R Dir: Harold Ramis | Warner | 99 min.
Plot: What’s it about?
As editor of DVD/Blu-ray Authority I get a lot of movies. Let me repeat that, I get a LOT of movies. I’ve got boxes and boxes of them sitting in the garage, some good and some not so good. However of all those films, thousands, there’s one that sits atop my personal list of favorite movies of all-time. Yes, in case you haven’t realized by now, Caddyshack is my favorite movie and I’m sure I’m not alone in my statement there. Essentially it’s the “Princess Bride” of guy movies and though there are other movies out there that have made me laugh harder and think more there’s just some undeniable quality about Caddyshack that keeps me coming back for more. Naturally the same humor that made “Animal House” such a hit works here as well and as the sub title suggests “It’s the snobs vs. the slobs.” If you’re a fan of golf, a fan of outrageous comedy or just a fan of an offbeat movie that you’ll enjoy then, my friends, Caddyshack is for you.
A movie is nothing without a plot, however, and having watched the new documentary I’d never realized how troubled the production actually was. For the record, the story is rather simple (how complex a plot could it be that involves a mechanical gopher?) An idealistic caddy by the name of Danny Noonan (Michael O’Keefe) makes his way as a caddy at a posh country club in a Chicago suburb. His family doesn’t have enough money to send him to college and as we meet some of the members of the club, we see how much a difference social status makes. There’s Judge Smails (Ted Knight) whose niece, Lacey (Cindy Morgan) is in town for the summer. Al Czervick (Rodney Dangerfield), a real estate developer who’s looking to buy Bushwood for more condos. Ty Webb (Chevy Chase), a ladies man who seems to have a bit too much free time on his hands and finally Carl Spackler (Bill Murray), the greenskeeper with only one mission in life: kill the gopher. As you might imagine, it’s rather hard to fit all of this into one movie and have it make sense, but I assure you – it does.
Now let me get a bit personal on this movie…this movie is the first “R” rated movie that my parents ever took me to see. It was in a drive-in (remember those?) when I was six years old, yes six. Ever since then, I have watched this movie countless times. Hardly a day goes by that I don’t quote one of the lines (actually, all my family quotes it) and I’m happy about it. ‘Cinderella story, Cinderella boy…’, ‘I want ‘ya to kill all the gophers on the course…’, ‘$50 bucks says the Smails kid eats it…’, ‘Hey everybody, we’re all gonna get laid!’ I could go on all night long. I’m a bit curious as to why it took Warner over four years to bring this film to Blu-ray, but I’ve had my HD DVD to keep me company until now. This is, undoubtedly, one of Warner’s best-selling titles of all-time and I’m sure it’s no coincidence that it’s being released just a few weeks before the U.S. Open and strategically placed for Father’s Day. By all means, if you’ve never seen Caddyshack do yourself a favor and check it out.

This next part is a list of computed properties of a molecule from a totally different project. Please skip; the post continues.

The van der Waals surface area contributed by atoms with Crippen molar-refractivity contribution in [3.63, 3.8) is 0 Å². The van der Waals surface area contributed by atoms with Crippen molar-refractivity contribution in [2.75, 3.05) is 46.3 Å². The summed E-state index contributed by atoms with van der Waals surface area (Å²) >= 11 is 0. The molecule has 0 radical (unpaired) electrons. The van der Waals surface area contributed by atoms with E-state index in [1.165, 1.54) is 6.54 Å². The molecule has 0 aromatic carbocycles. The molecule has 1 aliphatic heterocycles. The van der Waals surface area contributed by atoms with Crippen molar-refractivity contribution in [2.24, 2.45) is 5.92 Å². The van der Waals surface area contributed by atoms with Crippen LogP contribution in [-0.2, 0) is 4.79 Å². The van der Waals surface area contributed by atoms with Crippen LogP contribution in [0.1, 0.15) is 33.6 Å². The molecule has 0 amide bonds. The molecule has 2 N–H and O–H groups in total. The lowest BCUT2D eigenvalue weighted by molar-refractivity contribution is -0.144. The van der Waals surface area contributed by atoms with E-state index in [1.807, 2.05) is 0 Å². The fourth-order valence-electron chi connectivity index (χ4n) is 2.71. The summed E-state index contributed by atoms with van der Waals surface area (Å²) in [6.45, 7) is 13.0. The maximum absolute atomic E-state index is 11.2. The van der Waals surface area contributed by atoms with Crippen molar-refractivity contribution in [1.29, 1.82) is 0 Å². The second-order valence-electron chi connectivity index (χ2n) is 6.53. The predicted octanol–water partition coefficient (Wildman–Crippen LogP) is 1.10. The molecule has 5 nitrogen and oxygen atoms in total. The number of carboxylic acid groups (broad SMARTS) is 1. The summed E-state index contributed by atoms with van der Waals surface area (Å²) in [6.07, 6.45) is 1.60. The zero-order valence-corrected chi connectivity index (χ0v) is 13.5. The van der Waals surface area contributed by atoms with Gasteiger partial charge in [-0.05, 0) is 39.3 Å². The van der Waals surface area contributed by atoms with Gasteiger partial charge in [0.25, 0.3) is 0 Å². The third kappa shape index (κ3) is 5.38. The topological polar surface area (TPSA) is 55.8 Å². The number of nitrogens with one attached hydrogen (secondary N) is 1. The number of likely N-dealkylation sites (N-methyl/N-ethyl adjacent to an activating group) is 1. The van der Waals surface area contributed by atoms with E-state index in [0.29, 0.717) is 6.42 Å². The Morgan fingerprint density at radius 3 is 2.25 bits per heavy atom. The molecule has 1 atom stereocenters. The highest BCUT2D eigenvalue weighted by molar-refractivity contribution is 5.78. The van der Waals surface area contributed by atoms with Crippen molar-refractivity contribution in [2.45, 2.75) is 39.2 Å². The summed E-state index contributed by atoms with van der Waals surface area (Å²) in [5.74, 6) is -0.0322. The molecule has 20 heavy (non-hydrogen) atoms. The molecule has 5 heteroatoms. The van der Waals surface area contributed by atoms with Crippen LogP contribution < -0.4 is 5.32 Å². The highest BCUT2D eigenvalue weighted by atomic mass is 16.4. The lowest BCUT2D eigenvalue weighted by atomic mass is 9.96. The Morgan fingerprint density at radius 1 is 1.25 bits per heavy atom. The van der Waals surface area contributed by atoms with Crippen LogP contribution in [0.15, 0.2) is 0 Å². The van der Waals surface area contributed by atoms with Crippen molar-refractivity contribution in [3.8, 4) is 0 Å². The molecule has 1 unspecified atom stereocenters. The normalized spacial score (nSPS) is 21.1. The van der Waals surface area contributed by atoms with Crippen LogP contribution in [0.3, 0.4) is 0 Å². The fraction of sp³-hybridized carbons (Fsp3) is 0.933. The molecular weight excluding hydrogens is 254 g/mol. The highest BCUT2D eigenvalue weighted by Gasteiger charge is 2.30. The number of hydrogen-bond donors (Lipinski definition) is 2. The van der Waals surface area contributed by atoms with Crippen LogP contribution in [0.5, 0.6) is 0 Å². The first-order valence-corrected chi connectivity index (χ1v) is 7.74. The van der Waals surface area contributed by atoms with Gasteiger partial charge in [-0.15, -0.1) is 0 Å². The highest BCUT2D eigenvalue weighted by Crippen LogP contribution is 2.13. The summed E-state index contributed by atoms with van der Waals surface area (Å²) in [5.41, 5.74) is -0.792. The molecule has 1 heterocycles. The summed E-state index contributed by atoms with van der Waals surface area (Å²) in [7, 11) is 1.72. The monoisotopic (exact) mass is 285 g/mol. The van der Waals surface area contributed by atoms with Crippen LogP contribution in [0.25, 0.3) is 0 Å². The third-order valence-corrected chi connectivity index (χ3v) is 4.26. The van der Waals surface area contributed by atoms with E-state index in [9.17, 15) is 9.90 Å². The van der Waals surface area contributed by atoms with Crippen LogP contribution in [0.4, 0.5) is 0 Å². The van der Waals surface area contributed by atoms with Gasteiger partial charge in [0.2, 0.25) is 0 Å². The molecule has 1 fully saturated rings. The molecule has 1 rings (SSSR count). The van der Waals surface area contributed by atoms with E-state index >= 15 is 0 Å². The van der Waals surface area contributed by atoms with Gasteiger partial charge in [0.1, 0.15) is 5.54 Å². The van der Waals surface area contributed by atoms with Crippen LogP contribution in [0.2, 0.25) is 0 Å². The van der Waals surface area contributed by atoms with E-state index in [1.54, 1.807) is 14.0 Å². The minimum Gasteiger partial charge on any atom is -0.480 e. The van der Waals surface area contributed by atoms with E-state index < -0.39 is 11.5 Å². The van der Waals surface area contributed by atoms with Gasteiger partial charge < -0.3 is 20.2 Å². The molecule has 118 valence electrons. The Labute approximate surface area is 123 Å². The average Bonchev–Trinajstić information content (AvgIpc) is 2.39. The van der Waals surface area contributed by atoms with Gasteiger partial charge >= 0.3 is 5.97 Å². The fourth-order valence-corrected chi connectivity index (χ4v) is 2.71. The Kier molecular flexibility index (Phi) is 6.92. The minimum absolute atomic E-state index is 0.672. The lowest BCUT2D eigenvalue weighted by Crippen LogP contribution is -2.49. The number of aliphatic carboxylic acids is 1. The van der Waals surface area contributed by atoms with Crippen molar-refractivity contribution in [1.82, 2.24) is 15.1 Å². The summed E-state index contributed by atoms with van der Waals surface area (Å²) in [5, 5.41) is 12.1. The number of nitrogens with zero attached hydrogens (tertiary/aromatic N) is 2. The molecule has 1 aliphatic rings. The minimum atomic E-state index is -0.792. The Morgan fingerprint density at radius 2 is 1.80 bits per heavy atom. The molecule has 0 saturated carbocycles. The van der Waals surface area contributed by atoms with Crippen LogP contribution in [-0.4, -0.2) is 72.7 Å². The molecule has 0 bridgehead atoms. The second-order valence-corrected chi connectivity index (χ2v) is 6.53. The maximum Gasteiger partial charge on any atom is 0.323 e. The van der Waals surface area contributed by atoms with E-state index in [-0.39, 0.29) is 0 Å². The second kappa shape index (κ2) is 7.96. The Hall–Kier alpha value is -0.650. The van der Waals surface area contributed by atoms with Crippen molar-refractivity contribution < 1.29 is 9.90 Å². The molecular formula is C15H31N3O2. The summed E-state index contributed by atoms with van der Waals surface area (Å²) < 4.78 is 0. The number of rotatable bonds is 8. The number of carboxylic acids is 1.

Video: How does it look?
I’ve owned Caddyshack on pretty much every format imaginable except Beta. I’ve had a VHS, LaserDisc, DVD, HD DVD and now Blu-ray. And in each incarnation it seems that the transfer looks a bit better. Warner has shown Caddyshack in a 1.85:1 VC-1 HD transfer that looks much brighter and more colorful than its predecessors. I’d put it on par with the HD DVD transfer, though this one seems to be a bit smoother. There are some shots that look a bit grainy and considering the age of the film (30 years and counting), the print really can’t compare to some of the movies of today. Still, detail has been improved and there are a few scenes that really do look amazing. Clearly, pardon the pun, this is the best that Caddyshack has looked to date.
Audio: How does it sound?
I paid a lot of money for my surround sound system, but when watching Caddyshack I could really care less as to how it sounds. Yes, this Blu-ray has a DTS HD Master Audio soundtrack and it does sound a bit improved, but there’s a big gap between this and say, “Avatar” in regards to sound. By and large this is a surround mix with surrounds only coming in a couple of times during the film. Dialogue is improved, but still has a bit of a hiss to it (this has been an issue in every incarnation of the movie). There’s no real directional audio to speak of as most of the action takes place in the front stage. Any fan of this movie knows that the audio isn’t the most important thing so while it’s great to have a HD track on this disc, it’s rather inconsequential.
Supplements: What are the extras?
My main complaint with previous versions of this film has been the lack of supplements. Back in 1999, Warner gave us a “19th Anniversary Edition” with a new retrospective documentary that ran about thirty minutes. This is included on the Blu-ray but the real draw is the new documentary “Caddyshack: The Inside Story.” I actually caught this on TV a few months back and thought that this would be a nice addition to the Blu-ray and, lo and behold, here we have it. We get interviews with Harold Ramis and a few of the other producers as they tell tales of the shoot, the parties and the trouble with the studio. We get some new interviews with some of the lesser-known members of the cast and all in all, it’s a really great look inside the film. The original theatrical trailer is also included and if you want to compare how good the transfer is, compare it to this trailer. While I’d kill for a commentary track, the documentary is about as close as it comes but suffice it to say that any die-hard fan of this film will want to add this Blu-ray to their collection.